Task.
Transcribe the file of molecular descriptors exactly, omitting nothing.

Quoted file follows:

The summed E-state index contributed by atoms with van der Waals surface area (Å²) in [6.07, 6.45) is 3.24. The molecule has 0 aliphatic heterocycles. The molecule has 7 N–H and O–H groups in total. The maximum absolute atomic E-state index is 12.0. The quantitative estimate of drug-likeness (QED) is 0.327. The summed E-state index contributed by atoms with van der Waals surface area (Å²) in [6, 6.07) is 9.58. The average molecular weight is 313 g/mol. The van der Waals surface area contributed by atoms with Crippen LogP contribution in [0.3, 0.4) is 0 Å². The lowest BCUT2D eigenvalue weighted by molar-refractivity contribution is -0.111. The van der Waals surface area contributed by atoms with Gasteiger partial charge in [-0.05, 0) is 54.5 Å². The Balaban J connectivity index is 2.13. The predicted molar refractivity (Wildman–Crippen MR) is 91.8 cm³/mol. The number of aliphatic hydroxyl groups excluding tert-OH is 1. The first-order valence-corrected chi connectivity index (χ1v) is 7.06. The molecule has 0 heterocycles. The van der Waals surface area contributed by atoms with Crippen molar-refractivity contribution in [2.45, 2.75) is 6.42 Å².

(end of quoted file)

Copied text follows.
The summed E-state index contributed by atoms with van der Waals surface area (Å²) in [6.07, 6.45) is 3.24. The molecule has 0 aliphatic heterocycles. The molecule has 7 N–H and O–H groups in total. The maximum absolute atomic E-state index is 12.0. The quantitative estimate of drug-likeness (QED) is 0.327. The summed E-state index contributed by atoms with van der Waals surface area (Å²) in [6, 6.07) is 9.58. The average molecular weight is 313 g/mol. The van der Waals surface area contributed by atoms with Crippen LogP contribution in [0.3, 0.4) is 0 Å². The lowest BCUT2D eigenvalue weighted by molar-refractivity contribution is -0.111. The van der Waals surface area contributed by atoms with Gasteiger partial charge in [-0.05, 0) is 54.5 Å². The Balaban J connectivity index is 2.13. The predicted molar refractivity (Wildman–Crippen MR) is 91.8 cm³/mol. The number of aliphatic hydroxyl groups excluding tert-OH is 1. The first-order valence-corrected chi connectivity index (χ1v) is 7.06. The molecule has 0 heterocycles. The van der Waals surface area contributed by atoms with Crippen molar-refractivity contribution in [2.45, 2.75) is 6.42 Å².